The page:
If you don’t like the idea of sticking yourself with a needle, a urethral pellet or suppository is another option. Known as the medicated urethral system for erection (MUSE), this treatment involves inserting a pellet of Alprostadil into the urethral opening in the tip of the penis. The drugs are absorbed through the urethral wall and can trigger an erection within 10 minutes that lasts up to an hour. This treatment is a little less effective than injections and slightly more likely to cause pain or irritation.

A completely non-medical treatment alternative for erectile dysfunction comes in the form of vacuum restriction devices. These devices consist of a cylinder that is placed over the penis and then you use a pump to create pressure inside the tube, drawing blood into the penis. Once the penis is erect, a rubber ring is placed around the base to prevent the blood from escaping. Though this treatment may produce an erection that can last up to 30 minutes, it is not a natural erection.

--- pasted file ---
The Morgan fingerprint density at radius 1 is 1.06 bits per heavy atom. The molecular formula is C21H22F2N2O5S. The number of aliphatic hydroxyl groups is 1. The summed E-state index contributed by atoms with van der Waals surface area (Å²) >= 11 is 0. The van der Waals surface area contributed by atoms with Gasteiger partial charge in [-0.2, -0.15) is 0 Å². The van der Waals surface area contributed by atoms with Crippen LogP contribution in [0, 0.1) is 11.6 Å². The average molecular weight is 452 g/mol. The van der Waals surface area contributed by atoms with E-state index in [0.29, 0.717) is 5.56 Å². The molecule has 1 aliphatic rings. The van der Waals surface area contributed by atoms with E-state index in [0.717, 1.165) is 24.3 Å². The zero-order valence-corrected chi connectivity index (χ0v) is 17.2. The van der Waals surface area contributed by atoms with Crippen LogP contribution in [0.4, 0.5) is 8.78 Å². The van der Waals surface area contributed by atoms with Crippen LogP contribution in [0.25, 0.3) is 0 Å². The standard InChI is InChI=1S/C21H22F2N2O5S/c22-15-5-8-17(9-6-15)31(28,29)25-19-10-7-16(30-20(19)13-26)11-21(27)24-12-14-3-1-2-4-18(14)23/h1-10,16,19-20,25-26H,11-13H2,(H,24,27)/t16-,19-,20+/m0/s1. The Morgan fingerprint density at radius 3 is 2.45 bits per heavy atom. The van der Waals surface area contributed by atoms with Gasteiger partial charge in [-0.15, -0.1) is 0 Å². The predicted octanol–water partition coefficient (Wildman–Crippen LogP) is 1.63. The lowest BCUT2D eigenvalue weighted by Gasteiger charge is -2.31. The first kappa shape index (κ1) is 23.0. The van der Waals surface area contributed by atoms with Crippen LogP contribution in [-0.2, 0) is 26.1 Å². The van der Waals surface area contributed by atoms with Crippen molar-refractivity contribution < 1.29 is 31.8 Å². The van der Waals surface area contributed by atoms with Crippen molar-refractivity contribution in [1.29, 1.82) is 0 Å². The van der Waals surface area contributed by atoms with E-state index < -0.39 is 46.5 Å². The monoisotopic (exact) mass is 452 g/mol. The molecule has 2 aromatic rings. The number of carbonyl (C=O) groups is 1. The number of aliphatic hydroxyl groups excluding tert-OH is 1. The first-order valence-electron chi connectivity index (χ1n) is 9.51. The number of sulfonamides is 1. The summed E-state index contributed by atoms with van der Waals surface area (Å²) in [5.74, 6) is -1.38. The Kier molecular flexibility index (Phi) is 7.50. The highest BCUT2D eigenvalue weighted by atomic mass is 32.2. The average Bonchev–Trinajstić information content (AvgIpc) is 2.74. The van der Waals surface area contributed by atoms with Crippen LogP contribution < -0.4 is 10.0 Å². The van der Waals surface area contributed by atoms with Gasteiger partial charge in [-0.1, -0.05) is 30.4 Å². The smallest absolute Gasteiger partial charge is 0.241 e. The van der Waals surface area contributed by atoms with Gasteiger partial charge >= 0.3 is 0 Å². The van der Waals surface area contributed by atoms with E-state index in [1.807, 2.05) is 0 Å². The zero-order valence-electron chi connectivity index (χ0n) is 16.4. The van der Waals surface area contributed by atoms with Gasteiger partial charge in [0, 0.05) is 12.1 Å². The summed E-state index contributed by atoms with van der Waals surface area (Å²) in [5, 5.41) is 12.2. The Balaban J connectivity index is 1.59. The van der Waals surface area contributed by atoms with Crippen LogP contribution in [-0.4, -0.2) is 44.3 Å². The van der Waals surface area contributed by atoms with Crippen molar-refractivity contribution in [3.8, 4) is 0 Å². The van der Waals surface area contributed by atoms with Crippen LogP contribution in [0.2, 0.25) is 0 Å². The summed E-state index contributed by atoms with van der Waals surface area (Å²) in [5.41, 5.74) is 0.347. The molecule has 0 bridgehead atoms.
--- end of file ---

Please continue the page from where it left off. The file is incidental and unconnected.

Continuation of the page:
In particularly stubborn cases of erectile dysfunction, surgical treatment may be worth considering – the most common option is penile implants. Penile implants are small, hollow tubes that are surgically implanted in the penis. These tubes can be hooked up to a small pump that is implanted in the scrotum and then inflated to produce an erection. Though this treatment may produce an erection, the procedure disrupts normal penile anatomy which may render the future use of oral medications or injectables ineffective.